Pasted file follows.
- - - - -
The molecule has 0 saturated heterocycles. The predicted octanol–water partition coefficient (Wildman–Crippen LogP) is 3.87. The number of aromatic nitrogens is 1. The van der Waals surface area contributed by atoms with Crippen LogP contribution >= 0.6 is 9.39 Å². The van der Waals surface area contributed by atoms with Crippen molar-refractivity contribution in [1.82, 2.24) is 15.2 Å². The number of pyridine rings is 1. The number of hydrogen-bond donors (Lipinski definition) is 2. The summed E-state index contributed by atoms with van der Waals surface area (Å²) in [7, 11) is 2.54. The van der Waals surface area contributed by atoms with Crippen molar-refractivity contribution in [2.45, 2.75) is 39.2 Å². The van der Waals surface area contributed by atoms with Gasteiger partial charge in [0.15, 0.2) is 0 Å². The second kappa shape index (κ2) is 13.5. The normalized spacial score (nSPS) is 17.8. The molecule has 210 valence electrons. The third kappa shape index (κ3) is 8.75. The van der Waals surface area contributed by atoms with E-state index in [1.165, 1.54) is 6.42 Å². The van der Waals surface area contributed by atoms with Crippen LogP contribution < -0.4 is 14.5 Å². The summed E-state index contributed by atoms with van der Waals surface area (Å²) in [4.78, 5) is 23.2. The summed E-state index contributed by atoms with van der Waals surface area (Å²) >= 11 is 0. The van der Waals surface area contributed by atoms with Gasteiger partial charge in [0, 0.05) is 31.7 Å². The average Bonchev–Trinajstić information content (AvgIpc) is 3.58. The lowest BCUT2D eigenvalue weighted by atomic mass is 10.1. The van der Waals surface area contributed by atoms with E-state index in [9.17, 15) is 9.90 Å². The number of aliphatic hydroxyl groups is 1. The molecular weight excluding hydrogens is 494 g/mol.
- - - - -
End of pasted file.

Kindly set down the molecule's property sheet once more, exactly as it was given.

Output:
The molecule has 0 saturated heterocycles. The predicted octanol–water partition coefficient (Wildman–Crippen LogP) is 3.87. The number of aromatic nitrogens is 1. The van der Waals surface area contributed by atoms with Crippen LogP contribution >= 0.6 is 9.39 Å². The van der Waals surface area contributed by atoms with Crippen molar-refractivity contribution in [1.82, 2.24) is 15.2 Å². The number of pyridine rings is 1. The number of hydrogen-bond donors (Lipinski definition) is 2. The summed E-state index contributed by atoms with van der Waals surface area (Å²) in [7, 11) is 2.54. The van der Waals surface area contributed by atoms with Crippen molar-refractivity contribution in [2.45, 2.75) is 39.2 Å². The van der Waals surface area contributed by atoms with Gasteiger partial charge in [0.15, 0.2) is 0 Å². The second kappa shape index (κ2) is 13.5. The normalized spacial score (nSPS) is 17.8. The molecule has 210 valence electrons. The third kappa shape index (κ3) is 8.75. The van der Waals surface area contributed by atoms with E-state index in [1.165, 1.54) is 6.42 Å². The van der Waals surface area contributed by atoms with Crippen LogP contribution < -0.4 is 14.5 Å². The summed E-state index contributed by atoms with van der Waals surface area (Å²) in [4.78, 5) is 23.2. The summed E-state index contributed by atoms with van der Waals surface area (Å²) >= 11 is 0. The van der Waals surface area contributed by atoms with Gasteiger partial charge in [0, 0.05) is 31.7 Å². The average Bonchev–Trinajstić information content (AvgIpc) is 3.58. The lowest BCUT2D eigenvalue weighted by atomic mass is 10.1. The van der Waals surface area contributed by atoms with E-state index in [9.17, 15) is 9.90 Å². The number of aliphatic hydroxyl groups is 1. The molecular weight excluding hydrogens is 494 g/mol.